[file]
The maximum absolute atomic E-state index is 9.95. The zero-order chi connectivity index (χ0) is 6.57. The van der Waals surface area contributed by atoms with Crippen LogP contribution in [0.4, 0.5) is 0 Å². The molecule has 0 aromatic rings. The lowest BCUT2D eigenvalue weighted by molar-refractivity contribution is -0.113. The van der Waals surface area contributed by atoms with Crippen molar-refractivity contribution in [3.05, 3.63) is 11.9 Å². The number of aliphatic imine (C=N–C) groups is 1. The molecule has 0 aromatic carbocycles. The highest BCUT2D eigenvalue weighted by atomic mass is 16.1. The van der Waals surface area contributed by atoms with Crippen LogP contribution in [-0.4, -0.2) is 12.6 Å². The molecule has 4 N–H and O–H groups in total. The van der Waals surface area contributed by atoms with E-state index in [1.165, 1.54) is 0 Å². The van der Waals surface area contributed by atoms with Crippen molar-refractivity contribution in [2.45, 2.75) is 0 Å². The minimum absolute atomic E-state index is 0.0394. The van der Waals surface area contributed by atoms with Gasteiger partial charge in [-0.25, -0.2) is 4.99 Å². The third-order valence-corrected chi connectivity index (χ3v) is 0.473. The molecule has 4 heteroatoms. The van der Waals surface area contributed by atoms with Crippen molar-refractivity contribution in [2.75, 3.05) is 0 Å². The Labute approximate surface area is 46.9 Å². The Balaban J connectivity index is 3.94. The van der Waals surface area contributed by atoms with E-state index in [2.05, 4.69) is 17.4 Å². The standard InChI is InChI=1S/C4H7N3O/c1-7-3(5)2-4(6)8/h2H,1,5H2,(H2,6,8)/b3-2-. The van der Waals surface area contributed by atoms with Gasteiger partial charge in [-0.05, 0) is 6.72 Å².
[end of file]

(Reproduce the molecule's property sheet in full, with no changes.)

The maximum absolute atomic E-state index is 9.95. The zero-order chi connectivity index (χ0) is 6.57. The van der Waals surface area contributed by atoms with Crippen LogP contribution in [0.4, 0.5) is 0 Å². The molecule has 0 aromatic rings. The lowest BCUT2D eigenvalue weighted by molar-refractivity contribution is -0.113. The van der Waals surface area contributed by atoms with Crippen molar-refractivity contribution in [3.05, 3.63) is 11.9 Å². The number of aliphatic imine (C=N–C) groups is 1. The molecule has 0 aromatic carbocycles. The highest BCUT2D eigenvalue weighted by atomic mass is 16.1. The van der Waals surface area contributed by atoms with Crippen LogP contribution in [-0.4, -0.2) is 12.6 Å². The molecule has 4 N–H and O–H groups in total. The van der Waals surface area contributed by atoms with E-state index in [1.165, 1.54) is 0 Å². The van der Waals surface area contributed by atoms with Crippen molar-refractivity contribution in [2.45, 2.75) is 0 Å². The minimum absolute atomic E-state index is 0.0394. The van der Waals surface area contributed by atoms with Gasteiger partial charge in [-0.25, -0.2) is 4.99 Å². The third-order valence-corrected chi connectivity index (χ3v) is 0.473. The molecule has 4 heteroatoms. The van der Waals surface area contributed by atoms with Crippen molar-refractivity contribution in [2.75, 3.05) is 0 Å². The Labute approximate surface area is 46.9 Å². The Balaban J connectivity index is 3.94. The van der Waals surface area contributed by atoms with E-state index in [2.05, 4.69) is 17.4 Å². The standard InChI is InChI=1S/C4H7N3O/c1-7-3(5)2-4(6)8/h2H,1,5H2,(H2,6,8)/b3-2-. The van der Waals surface area contributed by atoms with Gasteiger partial charge in [-0.05, 0) is 6.72 Å².